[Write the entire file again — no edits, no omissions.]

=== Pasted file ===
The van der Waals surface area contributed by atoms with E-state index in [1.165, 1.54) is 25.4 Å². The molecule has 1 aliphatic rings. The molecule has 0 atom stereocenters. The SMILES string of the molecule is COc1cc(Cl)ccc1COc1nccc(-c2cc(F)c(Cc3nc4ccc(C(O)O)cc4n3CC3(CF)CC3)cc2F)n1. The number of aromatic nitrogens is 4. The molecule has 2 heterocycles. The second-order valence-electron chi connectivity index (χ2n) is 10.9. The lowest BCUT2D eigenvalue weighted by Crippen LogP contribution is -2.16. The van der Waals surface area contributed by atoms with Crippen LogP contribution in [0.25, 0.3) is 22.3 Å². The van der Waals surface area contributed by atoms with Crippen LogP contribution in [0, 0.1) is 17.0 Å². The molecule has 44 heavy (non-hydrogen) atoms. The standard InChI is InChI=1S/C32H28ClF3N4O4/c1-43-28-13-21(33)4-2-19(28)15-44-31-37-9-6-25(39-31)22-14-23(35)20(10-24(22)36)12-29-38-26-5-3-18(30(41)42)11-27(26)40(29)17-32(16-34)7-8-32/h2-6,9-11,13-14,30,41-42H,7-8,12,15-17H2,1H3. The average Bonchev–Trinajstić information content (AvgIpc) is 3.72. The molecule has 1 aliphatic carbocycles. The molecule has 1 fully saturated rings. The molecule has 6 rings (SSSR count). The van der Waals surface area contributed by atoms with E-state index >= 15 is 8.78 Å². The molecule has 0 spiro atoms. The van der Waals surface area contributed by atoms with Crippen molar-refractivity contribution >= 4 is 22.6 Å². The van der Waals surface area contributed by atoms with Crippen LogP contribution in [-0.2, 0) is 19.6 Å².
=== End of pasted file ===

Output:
The van der Waals surface area contributed by atoms with E-state index in [1.165, 1.54) is 25.4 Å². The molecule has 1 aliphatic rings. The molecule has 0 atom stereocenters. The SMILES string of the molecule is COc1cc(Cl)ccc1COc1nccc(-c2cc(F)c(Cc3nc4ccc(C(O)O)cc4n3CC3(CF)CC3)cc2F)n1. The number of aromatic nitrogens is 4. The molecule has 2 heterocycles. The second-order valence-electron chi connectivity index (χ2n) is 10.9. The lowest BCUT2D eigenvalue weighted by Crippen LogP contribution is -2.16. The van der Waals surface area contributed by atoms with Crippen LogP contribution in [0.25, 0.3) is 22.3 Å². The van der Waals surface area contributed by atoms with Crippen LogP contribution in [0, 0.1) is 17.0 Å². The molecule has 44 heavy (non-hydrogen) atoms. The standard InChI is InChI=1S/C32H28ClF3N4O4/c1-43-28-13-21(33)4-2-19(28)15-44-31-37-9-6-25(39-31)22-14-23(35)20(10-24(22)36)12-29-38-26-5-3-18(30(41)42)11-27(26)40(29)17-32(16-34)7-8-32/h2-6,9-11,13-14,30,41-42H,7-8,12,15-17H2,1H3. The average Bonchev–Trinajstić information content (AvgIpc) is 3.72. The molecule has 1 aliphatic carbocycles. The molecule has 1 fully saturated rings. The molecule has 6 rings (SSSR count). The van der Waals surface area contributed by atoms with E-state index >= 15 is 8.78 Å². The molecule has 0 spiro atoms. The van der Waals surface area contributed by atoms with Crippen molar-refractivity contribution >= 4 is 22.6 Å². The van der Waals surface area contributed by atoms with Crippen LogP contribution in [-0.2, 0) is 19.6 Å².